By Carbon Catcher UK, 30-Apr-2012 20:33:00
Motorsport isn't an area that you would associate with positive environmental development but major player McLaren have earnt an award this month for their efforts towards the Carbon Reduction commitment. They have made some huge CO2 emissions savings of over 1500 tonnes in the last 12 months. McLaren won silver medal in the 2012 Edison Green Award, with VW America topping the award entrants in gold position.
Is much changing in the world of energy reduction? Depending on what newspaper you read, not really. For every one positive article there are two negative ones. Bloomsberg have conducted some research suggesting that the EU could target more aggressive energy reduction by 2020 without creating excessive levels of expenditure. The bottom line in this report was that by spending an extra 7-9 euros per EU head per year the 20% carbon reduction target (2020) could be raised to 30%.
Governments world wide are under pressure to reach tough CO2 emissions reduction targets. Maria van der Hoeven of the IEA slammed the international effort and stated that our addiction to fossil fuels continues to dangerously grow year after year. Her words were strong - check out this quote from the Guardian: ""The current state of affairs is unacceptable precisely because we have a responsibility and a golden opportunity to act. Energy-related CO2 emissions are at historic highs, and under current policies, we estimate that energy use and CO2 emissions would increase by a third by 2020, and almost double by 2050. This would be likely to send global temperatures at least 6C higher within this century."
It feels to me that Europe have a clear understanding of the benefits of influencing climate change and that there are enough examples of it being done efficiently. The challenges will be ongoing but the Bloomsberg analysis has reverberated around the European economy teaching us all that so much more can be done to save our environment for a tiny incremental investment.
By Carbon Catcher UK, 30-Mar-2012 11:36:00
In these times of austerity measures and changes the plight to influence climate change through carbon reduction is becoming increasingly difficult.
In the UK, recent news of investor problems for the proposed Anglesey Wylfa B nuclear puts a dent in the Tory vision of an energy strategy led by nuclear. For organisations such as Greenpeace, this reopens the debate about using green renewable energy as an alternative direction to nuclear. The Anglesey council are desperately keen for new investors to come in and salvage the project due to the huge employment opportunity. The Conservative Party remain resolute in their Nuclear policy. That said the doubts over Hinkley Point and EDF Energy's input which will be concluded towards the back end of 2012 is pivotal in the country's confidence in the government's ability to solve the energy production crisis.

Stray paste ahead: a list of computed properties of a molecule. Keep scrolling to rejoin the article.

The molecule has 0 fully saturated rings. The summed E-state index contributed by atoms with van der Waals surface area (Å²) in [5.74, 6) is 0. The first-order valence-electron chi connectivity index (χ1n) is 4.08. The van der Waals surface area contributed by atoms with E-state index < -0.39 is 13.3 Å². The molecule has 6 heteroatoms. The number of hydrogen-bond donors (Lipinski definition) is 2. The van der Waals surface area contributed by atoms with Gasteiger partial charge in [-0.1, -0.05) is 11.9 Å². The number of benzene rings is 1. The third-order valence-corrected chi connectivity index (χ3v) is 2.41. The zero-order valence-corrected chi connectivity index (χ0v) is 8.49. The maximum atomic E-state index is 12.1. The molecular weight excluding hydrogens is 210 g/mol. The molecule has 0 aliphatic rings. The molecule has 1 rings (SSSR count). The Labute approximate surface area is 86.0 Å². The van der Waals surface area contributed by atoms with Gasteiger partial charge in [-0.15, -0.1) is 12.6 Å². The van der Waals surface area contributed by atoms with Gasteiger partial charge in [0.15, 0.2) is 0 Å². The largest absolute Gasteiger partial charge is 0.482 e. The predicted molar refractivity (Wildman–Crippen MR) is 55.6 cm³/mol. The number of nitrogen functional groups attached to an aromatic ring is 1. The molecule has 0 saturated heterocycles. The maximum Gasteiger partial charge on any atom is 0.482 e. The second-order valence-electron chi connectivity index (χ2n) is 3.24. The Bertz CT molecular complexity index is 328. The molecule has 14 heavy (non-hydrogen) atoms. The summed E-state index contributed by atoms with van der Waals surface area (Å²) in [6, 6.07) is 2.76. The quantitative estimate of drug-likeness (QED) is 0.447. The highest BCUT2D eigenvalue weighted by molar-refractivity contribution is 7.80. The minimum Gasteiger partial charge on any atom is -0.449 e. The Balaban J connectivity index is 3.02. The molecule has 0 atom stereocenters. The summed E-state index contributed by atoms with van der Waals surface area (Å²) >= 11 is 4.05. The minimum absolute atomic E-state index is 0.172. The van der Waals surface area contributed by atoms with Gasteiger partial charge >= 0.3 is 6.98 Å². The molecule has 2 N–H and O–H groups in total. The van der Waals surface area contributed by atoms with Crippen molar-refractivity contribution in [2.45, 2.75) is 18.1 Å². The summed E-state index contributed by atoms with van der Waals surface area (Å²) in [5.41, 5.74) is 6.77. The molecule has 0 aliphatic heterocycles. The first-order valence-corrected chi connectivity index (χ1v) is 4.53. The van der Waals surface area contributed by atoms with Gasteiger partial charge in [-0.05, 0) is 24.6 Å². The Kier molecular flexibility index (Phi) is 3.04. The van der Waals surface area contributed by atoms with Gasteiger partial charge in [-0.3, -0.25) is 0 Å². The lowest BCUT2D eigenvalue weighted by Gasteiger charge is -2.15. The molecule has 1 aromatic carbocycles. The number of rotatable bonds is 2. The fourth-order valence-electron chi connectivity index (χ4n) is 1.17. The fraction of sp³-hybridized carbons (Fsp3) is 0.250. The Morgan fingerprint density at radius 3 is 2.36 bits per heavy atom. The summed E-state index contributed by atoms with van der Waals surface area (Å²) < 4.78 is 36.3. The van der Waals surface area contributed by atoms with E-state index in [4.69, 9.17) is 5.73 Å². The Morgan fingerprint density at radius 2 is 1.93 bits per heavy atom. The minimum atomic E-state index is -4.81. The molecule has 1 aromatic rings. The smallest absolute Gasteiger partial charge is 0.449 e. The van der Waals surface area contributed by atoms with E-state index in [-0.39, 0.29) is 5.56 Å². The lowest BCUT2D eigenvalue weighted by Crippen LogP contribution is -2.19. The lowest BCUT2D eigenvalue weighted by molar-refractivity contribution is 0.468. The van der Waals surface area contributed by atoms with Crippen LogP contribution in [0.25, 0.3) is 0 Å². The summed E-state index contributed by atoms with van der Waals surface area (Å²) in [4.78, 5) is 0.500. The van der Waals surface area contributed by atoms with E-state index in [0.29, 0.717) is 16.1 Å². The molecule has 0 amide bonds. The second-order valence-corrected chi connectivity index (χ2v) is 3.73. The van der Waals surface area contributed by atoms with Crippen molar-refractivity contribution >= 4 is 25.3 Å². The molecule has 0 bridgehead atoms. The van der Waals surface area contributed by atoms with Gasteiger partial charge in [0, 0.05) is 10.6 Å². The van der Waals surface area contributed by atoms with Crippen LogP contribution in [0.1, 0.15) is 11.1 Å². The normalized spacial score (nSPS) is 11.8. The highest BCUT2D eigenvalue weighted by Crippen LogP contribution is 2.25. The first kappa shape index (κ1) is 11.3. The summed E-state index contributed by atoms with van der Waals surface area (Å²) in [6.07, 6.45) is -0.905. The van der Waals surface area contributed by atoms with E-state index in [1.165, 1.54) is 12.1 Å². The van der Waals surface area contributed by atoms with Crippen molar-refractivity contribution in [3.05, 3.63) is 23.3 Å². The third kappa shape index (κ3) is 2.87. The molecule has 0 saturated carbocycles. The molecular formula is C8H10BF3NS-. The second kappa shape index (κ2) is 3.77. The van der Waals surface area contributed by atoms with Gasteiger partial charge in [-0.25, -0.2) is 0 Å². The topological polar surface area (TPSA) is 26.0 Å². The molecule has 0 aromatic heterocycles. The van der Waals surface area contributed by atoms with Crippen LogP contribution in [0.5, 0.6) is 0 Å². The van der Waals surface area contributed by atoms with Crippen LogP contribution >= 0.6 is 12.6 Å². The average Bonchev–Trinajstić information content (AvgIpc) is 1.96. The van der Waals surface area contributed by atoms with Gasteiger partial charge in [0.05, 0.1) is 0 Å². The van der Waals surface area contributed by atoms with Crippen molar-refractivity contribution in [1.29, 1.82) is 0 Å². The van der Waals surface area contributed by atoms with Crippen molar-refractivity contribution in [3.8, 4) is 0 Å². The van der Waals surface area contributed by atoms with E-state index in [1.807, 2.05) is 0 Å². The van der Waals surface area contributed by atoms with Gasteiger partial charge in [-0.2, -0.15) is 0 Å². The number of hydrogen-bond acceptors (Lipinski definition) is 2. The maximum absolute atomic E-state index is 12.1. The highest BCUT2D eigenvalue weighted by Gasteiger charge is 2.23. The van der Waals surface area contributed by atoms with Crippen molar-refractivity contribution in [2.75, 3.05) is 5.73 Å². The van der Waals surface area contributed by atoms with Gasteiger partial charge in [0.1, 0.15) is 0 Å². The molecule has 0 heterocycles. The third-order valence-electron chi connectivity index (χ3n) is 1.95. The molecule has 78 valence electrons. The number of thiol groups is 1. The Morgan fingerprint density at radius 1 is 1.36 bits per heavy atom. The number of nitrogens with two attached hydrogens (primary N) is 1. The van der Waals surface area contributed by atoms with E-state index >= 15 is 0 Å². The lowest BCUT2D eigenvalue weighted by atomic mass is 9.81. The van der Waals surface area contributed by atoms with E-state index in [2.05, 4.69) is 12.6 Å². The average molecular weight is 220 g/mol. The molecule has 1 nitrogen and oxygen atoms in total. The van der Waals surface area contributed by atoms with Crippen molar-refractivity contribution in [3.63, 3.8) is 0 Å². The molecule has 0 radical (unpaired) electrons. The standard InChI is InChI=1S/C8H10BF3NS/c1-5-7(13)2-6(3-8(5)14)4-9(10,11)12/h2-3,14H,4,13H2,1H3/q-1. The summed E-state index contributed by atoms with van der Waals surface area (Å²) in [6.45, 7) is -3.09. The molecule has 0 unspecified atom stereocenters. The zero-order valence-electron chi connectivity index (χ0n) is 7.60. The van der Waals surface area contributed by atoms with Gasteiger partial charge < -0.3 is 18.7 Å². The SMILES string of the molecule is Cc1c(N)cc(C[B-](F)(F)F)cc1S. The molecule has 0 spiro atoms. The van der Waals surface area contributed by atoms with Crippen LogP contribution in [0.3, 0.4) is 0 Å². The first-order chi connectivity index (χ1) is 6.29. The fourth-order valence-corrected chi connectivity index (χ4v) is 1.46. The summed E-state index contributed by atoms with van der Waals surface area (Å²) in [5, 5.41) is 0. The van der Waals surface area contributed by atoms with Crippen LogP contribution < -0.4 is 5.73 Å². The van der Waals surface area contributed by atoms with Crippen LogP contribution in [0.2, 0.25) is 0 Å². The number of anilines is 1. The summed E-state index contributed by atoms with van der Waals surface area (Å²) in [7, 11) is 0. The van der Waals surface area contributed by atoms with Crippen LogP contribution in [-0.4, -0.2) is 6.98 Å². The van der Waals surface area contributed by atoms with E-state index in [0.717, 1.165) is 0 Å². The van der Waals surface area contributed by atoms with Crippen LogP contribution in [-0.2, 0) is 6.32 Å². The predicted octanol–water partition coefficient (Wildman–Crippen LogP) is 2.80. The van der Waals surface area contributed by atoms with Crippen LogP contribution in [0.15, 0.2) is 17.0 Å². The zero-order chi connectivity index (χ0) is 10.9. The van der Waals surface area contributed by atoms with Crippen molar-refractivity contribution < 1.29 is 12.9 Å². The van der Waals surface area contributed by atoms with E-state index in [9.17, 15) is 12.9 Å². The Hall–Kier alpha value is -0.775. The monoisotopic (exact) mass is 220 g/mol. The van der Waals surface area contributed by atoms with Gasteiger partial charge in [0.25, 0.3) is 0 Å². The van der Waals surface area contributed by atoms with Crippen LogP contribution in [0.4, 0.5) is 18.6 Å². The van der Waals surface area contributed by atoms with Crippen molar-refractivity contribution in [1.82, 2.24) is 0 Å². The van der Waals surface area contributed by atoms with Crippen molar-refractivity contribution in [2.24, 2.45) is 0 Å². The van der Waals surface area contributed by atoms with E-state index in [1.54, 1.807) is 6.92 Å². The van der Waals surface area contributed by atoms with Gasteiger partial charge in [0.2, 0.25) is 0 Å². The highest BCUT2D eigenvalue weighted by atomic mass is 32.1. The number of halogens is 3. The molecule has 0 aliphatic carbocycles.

The DECC continued efforts to resuscitate the carbon reduction commitment scheme are now concentrating on taking the bureaucracy out of the carbon credits concept. There is speculation that the DECC will scrap the criticised league table and focus on delivering the new green tax changes in a more simplified manner. In the business world, the danger is that the CRC scheme has already failed and that pressure from the private sector will lead to the government scraping CRC. I was intringued by WSP Environment & Energy Director David Symons’s pragmatic viewpoint, who was quoted as saying: "Instead of tinkering with CRC rules and heralding these as significant changes, the government would do better to really focus on how it can help and encourage businesses to reduce their energy bills."
As my 2 year old son reminded me this morning, in life there is always good news and bad news. Denmark is taking new measures in cutting their carbon emissions with new targets and renewable plans being put in place for the next 8 years. The target is to have reduced CO2 emissions by 34% in the year 2020 when compared to the levels seen in 1990. There is also an energy consumption reduction target of 12% when compared to 2006. The most impressive and encouraging target however is that Denmark intend to create all of their energy from renewable sources (yes. 100% green) by the year 2050. Wind farms in particular are targeted as a key method of electricity generation in the future for Denmark and if they deliver on this plan the impact on Europe’s progress will be very positive indeed.
So there we have it. The bad news and the good news for Carbon Reduction in March 2012.
By Carbon Catcher UK, 22-Feb-2012 14:24:00
Energy efficiency is still hot news in the UK and this month has had much talk about the potential for wave power but there was a much bigger announcement made regarding renewable energy. A £1bn contract was awarded Siemens and Prysmian for a new, innovative sub-sea power cable between Hunterston (Ayrshire) and the Wirral peninsula, near Liverpool.
Announced on the 16th February by ScottishPower, this new link between Scotland & England is the first of its kind and will increase the electricity flow by over 2,000 megawatts (MW). It will be the longest HVDC cable in the world and will pave the way for exciting new renewable energy initiatives to be developed in Scotland that could power 3 million homes. This venture comes at a time where independence is the high profile news with Scotland politically but this energy efficient project is much more interesting and positive!